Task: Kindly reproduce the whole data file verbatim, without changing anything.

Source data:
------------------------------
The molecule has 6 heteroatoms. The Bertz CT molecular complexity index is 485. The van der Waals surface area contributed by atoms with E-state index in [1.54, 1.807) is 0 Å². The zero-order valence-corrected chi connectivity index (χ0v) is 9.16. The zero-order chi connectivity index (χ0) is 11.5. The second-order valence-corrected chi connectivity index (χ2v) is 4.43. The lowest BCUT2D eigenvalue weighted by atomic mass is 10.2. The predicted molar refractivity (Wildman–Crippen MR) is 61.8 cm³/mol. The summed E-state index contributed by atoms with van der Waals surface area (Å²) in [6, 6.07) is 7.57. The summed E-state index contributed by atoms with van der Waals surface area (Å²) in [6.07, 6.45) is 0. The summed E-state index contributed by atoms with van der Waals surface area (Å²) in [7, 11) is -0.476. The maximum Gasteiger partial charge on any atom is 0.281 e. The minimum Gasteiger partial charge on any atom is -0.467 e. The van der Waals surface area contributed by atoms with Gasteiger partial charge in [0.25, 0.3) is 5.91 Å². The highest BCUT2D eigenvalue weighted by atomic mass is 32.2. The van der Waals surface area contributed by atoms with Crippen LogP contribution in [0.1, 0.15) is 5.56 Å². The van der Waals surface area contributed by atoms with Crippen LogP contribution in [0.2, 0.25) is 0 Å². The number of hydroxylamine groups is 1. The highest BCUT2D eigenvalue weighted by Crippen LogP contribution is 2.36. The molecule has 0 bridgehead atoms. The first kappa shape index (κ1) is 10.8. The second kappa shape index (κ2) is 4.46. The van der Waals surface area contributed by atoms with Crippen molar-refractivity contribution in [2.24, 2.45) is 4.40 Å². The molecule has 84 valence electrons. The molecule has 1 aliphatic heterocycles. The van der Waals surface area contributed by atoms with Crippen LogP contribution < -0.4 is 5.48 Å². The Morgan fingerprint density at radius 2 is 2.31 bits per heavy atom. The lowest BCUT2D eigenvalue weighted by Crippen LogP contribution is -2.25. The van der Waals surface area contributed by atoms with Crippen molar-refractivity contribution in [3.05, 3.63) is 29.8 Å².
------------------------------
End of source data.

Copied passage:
The molecule has 6 heteroatoms. The Bertz CT molecular complexity index is 485. The van der Waals surface area contributed by atoms with E-state index in [1.54, 1.807) is 0 Å². The zero-order valence-corrected chi connectivity index (χ0v) is 9.16. The zero-order chi connectivity index (χ0) is 11.5. The second-order valence-corrected chi connectivity index (χ2v) is 4.43. The lowest BCUT2D eigenvalue weighted by atomic mass is 10.2. The predicted molar refractivity (Wildman–Crippen MR) is 61.8 cm³/mol. The summed E-state index contributed by atoms with van der Waals surface area (Å²) in [6, 6.07) is 7.57. The summed E-state index contributed by atoms with van der Waals surface area (Å²) in [6.07, 6.45) is 0. The summed E-state index contributed by atoms with van der Waals surface area (Å²) in [7, 11) is -0.476. The maximum Gasteiger partial charge on any atom is 0.281 e. The minimum Gasteiger partial charge on any atom is -0.467 e. The van der Waals surface area contributed by atoms with Gasteiger partial charge in [0.25, 0.3) is 5.91 Å². The highest BCUT2D eigenvalue weighted by atomic mass is 32.2. The van der Waals surface area contributed by atoms with Crippen LogP contribution in [0.1, 0.15) is 5.56 Å². The van der Waals surface area contributed by atoms with Crippen LogP contribution in [0.2, 0.25) is 0 Å². The number of hydroxylamine groups is 1. The highest BCUT2D eigenvalue weighted by Crippen LogP contribution is 2.36. The molecule has 0 bridgehead atoms. The first kappa shape index (κ1) is 10.8. The second kappa shape index (κ2) is 4.46. The van der Waals surface area contributed by atoms with Crippen molar-refractivity contribution in [2.24, 2.45) is 4.40 Å². The molecule has 84 valence electrons. The molecule has 1 aliphatic heterocycles. The van der Waals surface area contributed by atoms with Crippen LogP contribution < -0.4 is 5.48 Å². The Morgan fingerprint density at radius 2 is 2.31 bits per heavy atom. The lowest BCUT2D eigenvalue weighted by Crippen LogP contribution is -2.25. The van der Waals surface area contributed by atoms with Crippen molar-refractivity contribution in [3.05, 3.63) is 29.8 Å².